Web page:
I am Jewish. At one point in my life I was in a serious relationship with a non-Jew, and, of course, when thinking about marriage I would always consider the religious difference. Would we celebrate both Christmas and Hanukkah? How would we explain it to eventual children? It was certainly confusing. Ultimately, I married another Jewish man, so I assumed that other religions wouldn’t be a factor for our children.
Boy, how wrong I was.
When he was one, I took Man to sit on Santa’s lap. Why not? Since he was too young to ask questions or build memories, I figured there was nothing wrong with it. We waited on a long line until it was Man’s turn, and there before him was this red-suit-clad Santa with a real beard (I thought that was kinda nice) and a permagrin affixed to his face. Like a little Santa factory, Man was placed on his lap, a picture was taken and off of his lap he went. It was all of 30 seconds and if it weren’t for the single picture (and the fact that I’m now telling all of you nice folks) I could deny that this event ever took place.
I had never heard the word “Santa” out of his mouth again, until now. Flash forward two years and suddenly I can’t get away from it. The questions started simply enough:
Q: Where does Santa live?
A: The North Pole.
Q: Do we have a chimney?
Q: Can we go meet him?
Q: What do the elves do?
A: Build toys.
Then it started to get a little more complex:
Q: Why does “so and so” have a Christmas tree and we don’t?
A: Because we don’t celebrate Christmas.
Q: Why not?
A: Because we’re Jewish and we celebrate other holidays like Hanukkah.
Q: What else do we celebrate?
Q: What’s that?
A: You remember when we had a “seder” and we couldn’t eat until we finished reading stories from that little book, the Haggadah?
He sighed loudly and his face registered disappointment. I could see that I had lost him. Here was this holiday with trees and sparkly lights, ginger bread houses, and a sweet old man who gives lots of gifts; everything really did seem merrier and brighter. How could any of our Jewish holidays compare to that!? I mean, it’s not like there is a man at the mall dressed as a Menorah, eagerly waiting to seat Man on his lap and ask if he’s been a “mensch” this year. To a three-year-old, lighting the Hanukkah candles just doesn’t seem as exciting as having a big light up tree.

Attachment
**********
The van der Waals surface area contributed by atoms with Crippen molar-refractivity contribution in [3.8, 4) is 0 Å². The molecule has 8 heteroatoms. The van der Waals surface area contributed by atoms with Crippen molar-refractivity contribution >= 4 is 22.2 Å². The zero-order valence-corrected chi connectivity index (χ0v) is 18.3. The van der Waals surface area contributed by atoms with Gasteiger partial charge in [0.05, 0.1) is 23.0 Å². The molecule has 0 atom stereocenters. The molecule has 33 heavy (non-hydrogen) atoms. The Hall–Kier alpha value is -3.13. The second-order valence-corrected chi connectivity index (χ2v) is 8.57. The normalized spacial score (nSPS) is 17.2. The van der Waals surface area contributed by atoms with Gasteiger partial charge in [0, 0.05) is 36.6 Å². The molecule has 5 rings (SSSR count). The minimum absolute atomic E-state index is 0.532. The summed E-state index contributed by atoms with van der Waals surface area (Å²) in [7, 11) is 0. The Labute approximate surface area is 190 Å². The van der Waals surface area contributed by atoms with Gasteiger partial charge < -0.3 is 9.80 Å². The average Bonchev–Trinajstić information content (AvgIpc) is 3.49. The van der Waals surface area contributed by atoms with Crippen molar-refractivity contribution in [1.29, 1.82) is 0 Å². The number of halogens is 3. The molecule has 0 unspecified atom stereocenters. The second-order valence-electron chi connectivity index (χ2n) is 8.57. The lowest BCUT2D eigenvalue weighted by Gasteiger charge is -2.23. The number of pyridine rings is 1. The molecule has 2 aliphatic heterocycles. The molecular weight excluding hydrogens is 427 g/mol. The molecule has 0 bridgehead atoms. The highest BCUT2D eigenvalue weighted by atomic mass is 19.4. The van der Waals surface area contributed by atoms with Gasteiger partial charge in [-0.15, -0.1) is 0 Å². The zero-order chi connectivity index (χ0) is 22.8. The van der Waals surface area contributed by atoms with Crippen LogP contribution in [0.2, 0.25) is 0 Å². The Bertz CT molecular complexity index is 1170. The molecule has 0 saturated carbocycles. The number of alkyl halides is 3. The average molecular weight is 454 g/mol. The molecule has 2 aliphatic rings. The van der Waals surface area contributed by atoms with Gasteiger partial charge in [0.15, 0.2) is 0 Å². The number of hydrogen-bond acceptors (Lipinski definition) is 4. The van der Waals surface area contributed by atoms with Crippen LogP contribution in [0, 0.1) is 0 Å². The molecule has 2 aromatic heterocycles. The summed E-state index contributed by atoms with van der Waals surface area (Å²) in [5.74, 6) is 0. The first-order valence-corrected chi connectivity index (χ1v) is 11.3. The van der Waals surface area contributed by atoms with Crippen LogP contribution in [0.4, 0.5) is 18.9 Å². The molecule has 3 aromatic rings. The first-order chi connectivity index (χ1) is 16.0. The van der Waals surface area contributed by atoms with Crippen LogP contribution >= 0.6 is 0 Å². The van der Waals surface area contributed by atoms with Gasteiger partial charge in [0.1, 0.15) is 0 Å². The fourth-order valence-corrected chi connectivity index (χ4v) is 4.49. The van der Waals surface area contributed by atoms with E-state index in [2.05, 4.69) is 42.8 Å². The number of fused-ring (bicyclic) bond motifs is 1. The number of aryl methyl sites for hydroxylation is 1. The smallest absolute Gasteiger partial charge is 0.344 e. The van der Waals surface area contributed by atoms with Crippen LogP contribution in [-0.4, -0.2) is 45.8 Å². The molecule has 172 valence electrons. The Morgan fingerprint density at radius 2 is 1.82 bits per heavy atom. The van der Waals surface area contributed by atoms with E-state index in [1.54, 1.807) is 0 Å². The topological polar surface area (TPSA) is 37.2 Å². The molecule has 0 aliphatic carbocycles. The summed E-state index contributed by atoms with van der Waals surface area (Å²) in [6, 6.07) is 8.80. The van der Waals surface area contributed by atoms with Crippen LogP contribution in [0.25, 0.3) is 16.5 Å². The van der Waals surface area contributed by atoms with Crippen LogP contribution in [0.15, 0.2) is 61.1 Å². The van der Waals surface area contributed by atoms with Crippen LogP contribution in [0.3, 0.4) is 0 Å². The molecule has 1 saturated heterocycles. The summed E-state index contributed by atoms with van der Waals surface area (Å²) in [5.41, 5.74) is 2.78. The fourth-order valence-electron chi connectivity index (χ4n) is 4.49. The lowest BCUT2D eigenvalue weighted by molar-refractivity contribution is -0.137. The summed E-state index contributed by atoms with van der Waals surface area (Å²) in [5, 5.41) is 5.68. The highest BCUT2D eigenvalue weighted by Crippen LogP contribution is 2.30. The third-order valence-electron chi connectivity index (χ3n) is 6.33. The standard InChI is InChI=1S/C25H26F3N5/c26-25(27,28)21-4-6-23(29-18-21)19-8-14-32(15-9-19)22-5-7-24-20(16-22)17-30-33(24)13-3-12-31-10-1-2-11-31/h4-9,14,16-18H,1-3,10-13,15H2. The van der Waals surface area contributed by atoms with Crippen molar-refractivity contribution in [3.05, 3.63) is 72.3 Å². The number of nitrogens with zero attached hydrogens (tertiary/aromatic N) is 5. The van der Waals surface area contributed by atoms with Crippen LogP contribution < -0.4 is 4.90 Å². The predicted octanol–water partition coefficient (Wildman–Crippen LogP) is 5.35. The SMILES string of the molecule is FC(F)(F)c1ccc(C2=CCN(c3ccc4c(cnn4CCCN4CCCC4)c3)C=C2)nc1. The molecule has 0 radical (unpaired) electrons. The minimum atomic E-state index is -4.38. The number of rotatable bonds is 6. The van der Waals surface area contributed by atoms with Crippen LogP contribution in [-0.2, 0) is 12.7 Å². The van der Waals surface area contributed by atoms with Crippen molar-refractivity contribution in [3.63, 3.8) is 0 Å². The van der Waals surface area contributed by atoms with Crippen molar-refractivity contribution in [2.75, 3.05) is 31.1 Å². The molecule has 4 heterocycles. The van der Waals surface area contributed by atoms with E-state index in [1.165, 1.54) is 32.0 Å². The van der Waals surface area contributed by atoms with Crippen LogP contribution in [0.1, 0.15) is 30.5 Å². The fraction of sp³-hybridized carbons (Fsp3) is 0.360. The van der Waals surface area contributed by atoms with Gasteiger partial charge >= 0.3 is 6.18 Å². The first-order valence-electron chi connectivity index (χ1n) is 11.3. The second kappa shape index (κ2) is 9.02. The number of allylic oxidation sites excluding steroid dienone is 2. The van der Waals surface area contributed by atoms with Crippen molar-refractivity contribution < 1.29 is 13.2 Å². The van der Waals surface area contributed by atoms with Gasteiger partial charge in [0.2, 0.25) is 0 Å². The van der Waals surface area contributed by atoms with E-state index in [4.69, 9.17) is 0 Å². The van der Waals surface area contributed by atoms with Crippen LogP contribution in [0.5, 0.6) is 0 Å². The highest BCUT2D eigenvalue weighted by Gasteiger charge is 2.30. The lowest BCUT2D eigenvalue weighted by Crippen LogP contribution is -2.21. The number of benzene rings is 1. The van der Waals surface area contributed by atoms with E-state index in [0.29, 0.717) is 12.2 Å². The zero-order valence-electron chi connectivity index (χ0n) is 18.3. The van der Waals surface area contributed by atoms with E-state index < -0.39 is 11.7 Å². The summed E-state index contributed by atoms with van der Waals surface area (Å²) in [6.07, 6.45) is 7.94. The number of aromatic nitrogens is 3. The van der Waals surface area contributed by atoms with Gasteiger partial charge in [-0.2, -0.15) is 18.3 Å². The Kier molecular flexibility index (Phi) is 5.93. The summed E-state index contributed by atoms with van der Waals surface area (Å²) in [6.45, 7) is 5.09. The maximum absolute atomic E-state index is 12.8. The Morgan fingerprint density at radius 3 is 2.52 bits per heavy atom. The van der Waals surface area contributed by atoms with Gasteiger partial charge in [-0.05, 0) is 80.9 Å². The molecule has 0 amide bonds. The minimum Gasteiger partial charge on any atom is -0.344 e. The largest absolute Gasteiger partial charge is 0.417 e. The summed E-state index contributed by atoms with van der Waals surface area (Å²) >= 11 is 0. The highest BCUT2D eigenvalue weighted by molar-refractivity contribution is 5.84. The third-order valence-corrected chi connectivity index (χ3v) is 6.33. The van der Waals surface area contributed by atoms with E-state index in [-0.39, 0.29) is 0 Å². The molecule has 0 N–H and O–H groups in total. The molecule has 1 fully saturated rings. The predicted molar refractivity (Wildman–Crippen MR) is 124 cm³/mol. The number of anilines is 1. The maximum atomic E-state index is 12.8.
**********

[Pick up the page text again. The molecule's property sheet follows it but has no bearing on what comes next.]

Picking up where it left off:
Compounding this, everyone around him seems to celebrate. It’s everywhere; Curious George celebrates; the television told Man so yesterday. So does Peppa Pig, Team Umizoomi, and Sid the Science Kid, as do many of his real life friends. All of these people get to celebrate and he doesn’t, and this was obviously a travesty. He wanted, no, he “neeeeeeded” his own tree and gifts. I reminded him that we had just celebrated Hanukkah and that he had recently received many gifts. This did not soothe him in any way, for so did half of his friends who were of mixed religions and got to celebrate both holidays.
I was trapped. I took the easy way out – the only way I could see out of it – I told him Santa wasn’t real.
He seemed to take the news rather well, having really only learned of him a few weeks ago. This was the correct answer, right?
This was not a satisfactory answer; it did not explain why he couldn’t get presents. It did not explain why we see him outside the supermarket ringing a bell, or at the mall, or on television, or on a fire truck coming down our block and tossing him a lollipop. Plus, now I have to be worried that he won’t burst anyone else’s bubble. What if he told one of his many friends who celebrate that Santa isn’t real? I would be labeled (rightly) as that mom and he would never be invited to a play date again.
You think he’s confused? I’m confused! I would love to have him enjoy the beauty of this holiday and some of the more secular aspects – the festive lights, the tree at Rockefeller Center, the windows at Macy’s, and a delicious ginger bread house. I am, however, finding it impossible to explain that although these things might be fun, it is still a religious holiday. His three-year-old brain cannot conceptualize that. I don’t need the book, Daddy Christmas, Hanukkah Mama – I need We’re A Houseful Of Jews & We Don’t Believe In Santa. Maybe this sounds harsh? Give him a tree, you think? But what message does that send? Christians do not fast for Ramadan, and Muslims do not light Hanukkah candles.
The bottom line is that this is a religious holiday and for now he will just have to be satisfied with eating Chinese food and going to the movies on Christmas as Jews have done for thousands of generations before him.